Counting Down to the Reformation at 500

There’s an African proverb, I am told, that goes like this: “If I don’t beat my own drum, who will?” In this spirit, permit me to make known to Anxious-Bench readers two publications of mine. The first is recently out; the second will be out in a matter of weeks. It has been a delight [Read More…]

Trump and Modern Ethical Theory

We are still many weeks away from early November and I’m already wondering if there is anything left to say about this election, which the Nebraska Senator Ben Sasse memorably described as a “dumpster fire.” (I confess that I didn’t know that this was a phrase until I looked it up and learned that it [Read More…]

Secularization or Religious Pluralism?

What is the “big story” that scholars should tell about the relationship of religion to the modern world? For many decades, social scientists believed that modernization led ineluctably to secularization. Modern goods such as science, democracy, technology, social mobility, and the free market meant that, sooner or later, religion was destined to swoon and irreligion [Read More…]

India Today and Hindu Nationalism

After traveling in the United States, G. K. Chesterton famously described America as “a nation with the soul of the a church.” Something akin to this could be said of India, but to church one must quickly add Buddhist stupa, Jain mandir, Sikh gurdwara, Parsi dar-e mihr, Muslim mosque, and, not least, Hindu temple. Indeed, [Read More…]

The Popes and America

Editors’ Note: This article is part of the Patheos Public Square on the Pope in America: Implications, Collaborations, Challenges. Read other perspectives here. In September 22-27, Pope Francis will visit the United States, making stops in Washington, New York, and Philadelphia. Most discussion in anticipation has focused on the Pope’s attendance at the World Meeting [Read More…]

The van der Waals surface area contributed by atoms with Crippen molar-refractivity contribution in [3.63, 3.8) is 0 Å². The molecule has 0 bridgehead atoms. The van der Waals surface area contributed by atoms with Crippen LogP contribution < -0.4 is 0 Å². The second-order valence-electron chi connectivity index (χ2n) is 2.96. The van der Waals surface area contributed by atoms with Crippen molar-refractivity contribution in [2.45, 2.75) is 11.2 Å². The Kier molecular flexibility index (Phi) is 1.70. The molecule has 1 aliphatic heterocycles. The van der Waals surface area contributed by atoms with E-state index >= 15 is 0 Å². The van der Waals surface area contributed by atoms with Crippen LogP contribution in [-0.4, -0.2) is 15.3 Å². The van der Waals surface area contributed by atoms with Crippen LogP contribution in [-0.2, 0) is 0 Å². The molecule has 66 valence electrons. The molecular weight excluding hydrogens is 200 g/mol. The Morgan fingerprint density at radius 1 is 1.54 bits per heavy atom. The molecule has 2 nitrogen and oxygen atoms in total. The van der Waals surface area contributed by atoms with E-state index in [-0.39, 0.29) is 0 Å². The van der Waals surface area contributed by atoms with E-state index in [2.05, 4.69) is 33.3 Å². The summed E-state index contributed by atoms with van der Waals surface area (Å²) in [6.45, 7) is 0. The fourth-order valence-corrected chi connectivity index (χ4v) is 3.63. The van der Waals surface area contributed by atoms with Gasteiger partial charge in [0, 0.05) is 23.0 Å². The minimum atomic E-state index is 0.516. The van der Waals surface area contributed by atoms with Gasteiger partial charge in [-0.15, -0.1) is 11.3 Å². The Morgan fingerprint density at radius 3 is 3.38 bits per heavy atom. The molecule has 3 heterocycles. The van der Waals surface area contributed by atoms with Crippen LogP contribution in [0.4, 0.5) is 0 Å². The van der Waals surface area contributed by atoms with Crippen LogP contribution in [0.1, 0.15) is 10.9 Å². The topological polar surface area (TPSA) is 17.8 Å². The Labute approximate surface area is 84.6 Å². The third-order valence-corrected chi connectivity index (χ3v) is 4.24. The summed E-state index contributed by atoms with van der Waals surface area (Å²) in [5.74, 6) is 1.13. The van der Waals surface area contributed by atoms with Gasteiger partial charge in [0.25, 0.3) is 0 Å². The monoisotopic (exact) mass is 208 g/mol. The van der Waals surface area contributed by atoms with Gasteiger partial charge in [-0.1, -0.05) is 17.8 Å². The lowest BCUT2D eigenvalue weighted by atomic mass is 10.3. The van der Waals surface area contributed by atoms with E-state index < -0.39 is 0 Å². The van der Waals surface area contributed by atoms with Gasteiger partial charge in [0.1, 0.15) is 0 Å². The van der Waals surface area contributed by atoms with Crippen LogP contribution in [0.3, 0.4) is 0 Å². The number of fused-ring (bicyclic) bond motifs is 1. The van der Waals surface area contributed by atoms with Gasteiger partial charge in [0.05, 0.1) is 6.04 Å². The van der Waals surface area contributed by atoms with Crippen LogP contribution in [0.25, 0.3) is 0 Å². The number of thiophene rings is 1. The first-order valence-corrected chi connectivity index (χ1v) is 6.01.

Rome, for Protestants

Most people today ooh-and-aah when they experience or envision a trip to Rome. It was not always so. Until the era of modern tourism, trips to Rome were rare, undertaken only by the wealthy. For devout Protestants, encountering Catholicism’s Eternal City could often induce more revulsion than admiration. Prior to Italian unification in the 1860s-1870s, [Read More…]

Napoleon and Christianity

The 200th anniversary of Napoleon Bonaparte’s well-known defeat at Waterloo on 18 June 1815 has recently been marked in Europe and elsewhere. In addition to commentary on the battle itself, much attention has focused on Napoleon’s politics, diplomacy, and military skills. It is for his actions in these areas that most of us know the [Read More…]

Show a Bishop some Hospitality

On Monday, April 20, Boston’s Archbishop, Cardinal Sean O’Malley, visited Gordon College, where I teach. It was an instructive time for the entire college community. His talk was entitled “Our Common Concern for the Least among Us.” Recognizing abiding differences between Catholics and Protestants, he nonetheless enjoined all Christians to pursue what we might call [Read More…]

That’s So Dys-Evangelical …

 History presents many ironies.  One of them has to do with evangelicalism’s relationship to the task of Christian unity—or what theologians call ecumenism.  The mandate is robustly set forth in John’s Gospel 17:21, where Christ prays for his disciples and their followers: “That they may all be one, just as you, Father, are in me, [Read More…]

Lenten Confessions: The App

It was bound to happen.  As apps proliferate for all kinds of purposes, it was probably just a matter of time before one was invented to probe the recesses of conscience for sin.  With version 1.0 appearing in 2011, “Confession: A Roman Catholic App” was released several months ago in its 2.0 version.  2.0 not [Read More…]